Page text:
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Media was biased toward military in gulf war

I am deeply disturbed by the appalling lack of objectivity in the media coverage of the war. Its willingness to accept the US version of the story without expressing even the most obvious of reasonable doubts has made the credibility of the "free media" seriously suspect.

Just two or three days before the US alleged that Saddam Hussein ordered pumping crude into the gulf, the coalition had acknowledged the bombing of a loaded Iraqi oil tanker. Not a single reporter questioned the military officials on the possibility that the leak could be from the bombed tanker.

Then the military said that it stemmed the spill. No questions or reports on the details of this alleged operation were heard or seen from the media. This oil spill was described as environmental terrorism by Saddam. No reports were offered on the environmental effects of bombing nuclear plants, chemical and biological weapons factories, and depots.

President Bush was shown several times, angrily alleging that Saddam set fire to Kuwaiti oil wells. Again the media was not concerned with the possibility that

the fires could be due to a few of the thousands of bombing missions being conducted.

The media promoted the two or three TV clips a day that were released by the military when they were flying thousands of raids everyday. No questions were asked about the possible mistakes. The abstract 80-percent success rate reported by the military got its share of publicity without even being explained. Even after the British military showed one guided bomb hitting the wrong target, no hard questions were forthcoming from the media about the civilian damage.

No ethical questions were raised about the merciless destruction of the Iraqi infrastructure, including water supply and sewage pipes. No analyses were offered on the consequent long-term homelessness and the potential outbreak of communicable diseases. At the same time unabated propaganda was being aired about Saddam's immorality, his despicable gassing of the Kurds being cited as the leading example. Noticeably, this atrocious act attracted more attention from the US media after his invasion of Kuwait. If the media was really concerned about Saddam's moral standing they should have questioned his actions three years ago, not when the administration was looking for reasons to get rid of him. This tireless destruction of the Iraqi cities and towns was not even compared with the scorched-earth policy that Saddam has been accused of following.

Even after the TV networks got back into Baghdad, no pictures or reports of civilian casualties were shown except in the case of the bombing of a bomb shelter. However, numerous pictures of injured and crying children were shown from Israel after every Scud attack that resulted in casualties. Surprisingly, no children in the occupied territories went hungry or cried in spite of weeks of curfew.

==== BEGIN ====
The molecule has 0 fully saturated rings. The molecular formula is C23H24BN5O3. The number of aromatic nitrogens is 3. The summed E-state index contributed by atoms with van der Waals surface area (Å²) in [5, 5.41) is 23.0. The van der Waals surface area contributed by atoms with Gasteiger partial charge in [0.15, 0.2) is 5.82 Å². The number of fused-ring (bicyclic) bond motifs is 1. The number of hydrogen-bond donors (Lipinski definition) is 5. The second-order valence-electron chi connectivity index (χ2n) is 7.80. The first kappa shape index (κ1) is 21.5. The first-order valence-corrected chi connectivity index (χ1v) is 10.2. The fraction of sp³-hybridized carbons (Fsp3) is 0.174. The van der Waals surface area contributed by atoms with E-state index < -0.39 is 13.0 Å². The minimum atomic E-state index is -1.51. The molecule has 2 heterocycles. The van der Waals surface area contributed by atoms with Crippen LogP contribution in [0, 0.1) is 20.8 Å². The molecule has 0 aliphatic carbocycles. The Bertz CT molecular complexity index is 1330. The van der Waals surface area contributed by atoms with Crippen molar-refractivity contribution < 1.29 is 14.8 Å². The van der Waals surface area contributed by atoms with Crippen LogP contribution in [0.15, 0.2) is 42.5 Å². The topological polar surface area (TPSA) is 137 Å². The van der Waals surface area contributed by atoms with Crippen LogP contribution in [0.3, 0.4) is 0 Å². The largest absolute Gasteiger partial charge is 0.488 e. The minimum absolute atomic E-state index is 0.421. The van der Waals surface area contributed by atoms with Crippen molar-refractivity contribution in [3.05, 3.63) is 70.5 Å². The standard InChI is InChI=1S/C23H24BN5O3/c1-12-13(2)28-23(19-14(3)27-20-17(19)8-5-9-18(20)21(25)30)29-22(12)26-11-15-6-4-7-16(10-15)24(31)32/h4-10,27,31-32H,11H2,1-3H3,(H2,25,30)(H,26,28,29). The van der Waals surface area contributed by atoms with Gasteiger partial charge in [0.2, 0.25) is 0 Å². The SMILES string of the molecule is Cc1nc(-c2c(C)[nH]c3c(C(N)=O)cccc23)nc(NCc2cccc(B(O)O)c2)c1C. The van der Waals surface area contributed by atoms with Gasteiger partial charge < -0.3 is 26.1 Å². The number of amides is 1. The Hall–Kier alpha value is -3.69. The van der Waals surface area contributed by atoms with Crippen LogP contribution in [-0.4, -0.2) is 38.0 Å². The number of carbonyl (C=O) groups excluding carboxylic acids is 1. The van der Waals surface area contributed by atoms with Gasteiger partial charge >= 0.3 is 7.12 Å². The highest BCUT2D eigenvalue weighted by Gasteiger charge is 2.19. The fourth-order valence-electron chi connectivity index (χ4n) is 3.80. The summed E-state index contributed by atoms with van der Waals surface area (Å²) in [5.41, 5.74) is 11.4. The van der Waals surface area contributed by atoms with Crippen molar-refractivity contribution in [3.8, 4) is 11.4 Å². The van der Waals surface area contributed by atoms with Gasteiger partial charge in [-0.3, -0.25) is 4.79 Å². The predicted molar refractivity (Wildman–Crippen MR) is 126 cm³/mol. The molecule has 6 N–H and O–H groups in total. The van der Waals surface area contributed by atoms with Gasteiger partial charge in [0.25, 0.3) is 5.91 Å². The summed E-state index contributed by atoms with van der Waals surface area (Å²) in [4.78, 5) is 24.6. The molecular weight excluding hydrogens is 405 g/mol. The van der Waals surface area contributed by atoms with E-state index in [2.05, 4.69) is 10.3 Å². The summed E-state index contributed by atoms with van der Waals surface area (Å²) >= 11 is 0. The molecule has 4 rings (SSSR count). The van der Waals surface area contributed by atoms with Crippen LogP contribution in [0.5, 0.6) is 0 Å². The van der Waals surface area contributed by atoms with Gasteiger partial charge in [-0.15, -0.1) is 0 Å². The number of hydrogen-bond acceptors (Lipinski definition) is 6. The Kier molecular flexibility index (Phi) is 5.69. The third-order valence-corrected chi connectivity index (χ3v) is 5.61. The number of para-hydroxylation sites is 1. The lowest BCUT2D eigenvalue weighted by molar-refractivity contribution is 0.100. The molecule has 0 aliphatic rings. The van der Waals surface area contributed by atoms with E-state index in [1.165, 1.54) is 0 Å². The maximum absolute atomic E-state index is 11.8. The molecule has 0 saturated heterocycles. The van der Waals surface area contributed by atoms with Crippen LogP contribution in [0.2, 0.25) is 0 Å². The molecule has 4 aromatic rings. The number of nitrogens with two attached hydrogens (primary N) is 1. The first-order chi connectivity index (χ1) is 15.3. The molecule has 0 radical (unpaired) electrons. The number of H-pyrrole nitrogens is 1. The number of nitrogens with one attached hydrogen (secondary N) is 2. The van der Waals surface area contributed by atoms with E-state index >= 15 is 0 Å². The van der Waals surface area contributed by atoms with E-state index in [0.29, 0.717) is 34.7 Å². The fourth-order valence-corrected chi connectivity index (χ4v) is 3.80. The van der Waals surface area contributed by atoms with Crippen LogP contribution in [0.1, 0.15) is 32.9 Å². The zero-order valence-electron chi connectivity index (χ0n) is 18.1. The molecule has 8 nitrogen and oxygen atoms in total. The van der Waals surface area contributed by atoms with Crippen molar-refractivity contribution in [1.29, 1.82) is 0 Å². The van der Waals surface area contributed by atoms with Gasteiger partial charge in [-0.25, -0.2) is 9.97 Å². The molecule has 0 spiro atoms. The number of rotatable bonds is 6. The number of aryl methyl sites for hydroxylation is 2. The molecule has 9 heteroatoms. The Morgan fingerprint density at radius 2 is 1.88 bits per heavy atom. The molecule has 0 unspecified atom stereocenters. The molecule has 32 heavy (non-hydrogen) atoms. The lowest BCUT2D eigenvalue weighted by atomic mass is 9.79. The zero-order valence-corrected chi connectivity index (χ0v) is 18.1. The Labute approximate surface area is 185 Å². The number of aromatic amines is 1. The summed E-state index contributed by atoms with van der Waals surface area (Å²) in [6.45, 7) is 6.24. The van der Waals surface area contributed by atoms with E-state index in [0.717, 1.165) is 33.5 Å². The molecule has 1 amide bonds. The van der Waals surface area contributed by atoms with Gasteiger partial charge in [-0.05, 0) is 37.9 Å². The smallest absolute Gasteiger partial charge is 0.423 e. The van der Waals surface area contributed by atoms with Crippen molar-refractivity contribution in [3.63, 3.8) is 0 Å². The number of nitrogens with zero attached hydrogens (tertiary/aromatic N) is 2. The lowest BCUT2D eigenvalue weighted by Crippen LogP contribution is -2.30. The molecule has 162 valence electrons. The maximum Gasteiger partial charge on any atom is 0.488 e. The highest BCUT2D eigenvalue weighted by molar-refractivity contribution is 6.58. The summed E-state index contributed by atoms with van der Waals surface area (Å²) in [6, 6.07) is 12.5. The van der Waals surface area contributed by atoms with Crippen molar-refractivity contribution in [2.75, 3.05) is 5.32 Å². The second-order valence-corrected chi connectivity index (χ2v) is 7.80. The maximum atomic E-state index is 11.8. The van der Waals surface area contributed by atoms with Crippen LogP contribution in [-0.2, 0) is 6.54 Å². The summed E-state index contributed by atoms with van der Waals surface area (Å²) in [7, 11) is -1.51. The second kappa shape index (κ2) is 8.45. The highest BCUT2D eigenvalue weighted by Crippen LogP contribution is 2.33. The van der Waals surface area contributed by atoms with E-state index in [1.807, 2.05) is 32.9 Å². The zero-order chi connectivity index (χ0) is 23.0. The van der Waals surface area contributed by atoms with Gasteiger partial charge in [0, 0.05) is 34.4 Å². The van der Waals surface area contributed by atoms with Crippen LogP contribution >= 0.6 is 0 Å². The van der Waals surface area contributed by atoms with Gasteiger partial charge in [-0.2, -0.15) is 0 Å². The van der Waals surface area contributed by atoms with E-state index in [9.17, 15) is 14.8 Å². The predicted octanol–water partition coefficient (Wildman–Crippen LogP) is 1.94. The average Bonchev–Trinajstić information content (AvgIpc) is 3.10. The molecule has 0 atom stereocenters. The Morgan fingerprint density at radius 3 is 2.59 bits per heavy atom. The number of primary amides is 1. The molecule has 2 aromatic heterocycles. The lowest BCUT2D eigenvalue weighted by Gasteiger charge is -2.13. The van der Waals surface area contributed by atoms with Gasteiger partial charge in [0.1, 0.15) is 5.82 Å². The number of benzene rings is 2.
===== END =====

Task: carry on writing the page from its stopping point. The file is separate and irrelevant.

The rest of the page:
The TV networks spent hours analyzing the war strategies with their "military consultants," all seemingly completely unconcerned with the death and destruction being caused by the war. It is a rarity to see anyone with anti-war sentiments or concern for human life being interviewed on TV.

All this from the "free" and "fair" media.

The media does not seem to realize the damage it is doing to the mental health of the American people by portraying a war fraught with human misery as a kind of a game. Discussions of military strategies presented with miniaturized Middle East maps equipped with toy tanks and airplanes, video clips of guided bombs blowing up targets, etc. do not really help people understand the realities of war.

The realities of war are children losing mothers, husbands losing wives, brothers losing sisters and thousands of people, young and old, men and women, losing legs, hands and eyes and having to live with it for the rest of their lives. Coupled with this, large-scale homelessness, widespread diseases and grinding poverty will also prevail after the war. This is the real picture of war. By projecting wars that in reality are horrendous as totally bloodless games, the media, consciously or not, is desensitizing the people to human misery. In this kind of militarized culture children are likely to grow up to be less compassionate and more violent.

By acting as a cheerleader to the military, the media is putting the democracy in this country at risk. The stabilizing forces in a democratic system are the checks and balances. People can respond to either excesses or deficiencies of the administration only if there exists a flow of accurate information. Thus a free and fair media forms, in my opinion, the most essential part of the balancing mechanism in a democracy. Right now the media seems to be thinking that the administration is the "good guy" and it should go easy on this "good guy," especially during a tough time like the war. Thus it is accepting the US version of the story without much scrutiny.

This kind of attitude on the part of the media has dangerous implications for the future. Historically, it's precisely during these times of war that governments of all kinds have committed the most serious crimes. On many occasions they have used small-scale wars to divert the attention of the media from tough domestic issues. If the media excuses the administration from tough scrutiny, leaders will find more and more room to overstep their authorities. This ultimately leads to the abuse of power.

The media might be thinking that it is being "patriotic" by going easy on the military, but in fact it is being "unpatriotic" by allowing the democratic traditions to rust.


Sasi K. Digavalli is a graduate student in the Department of Aeronautics and Astronautics.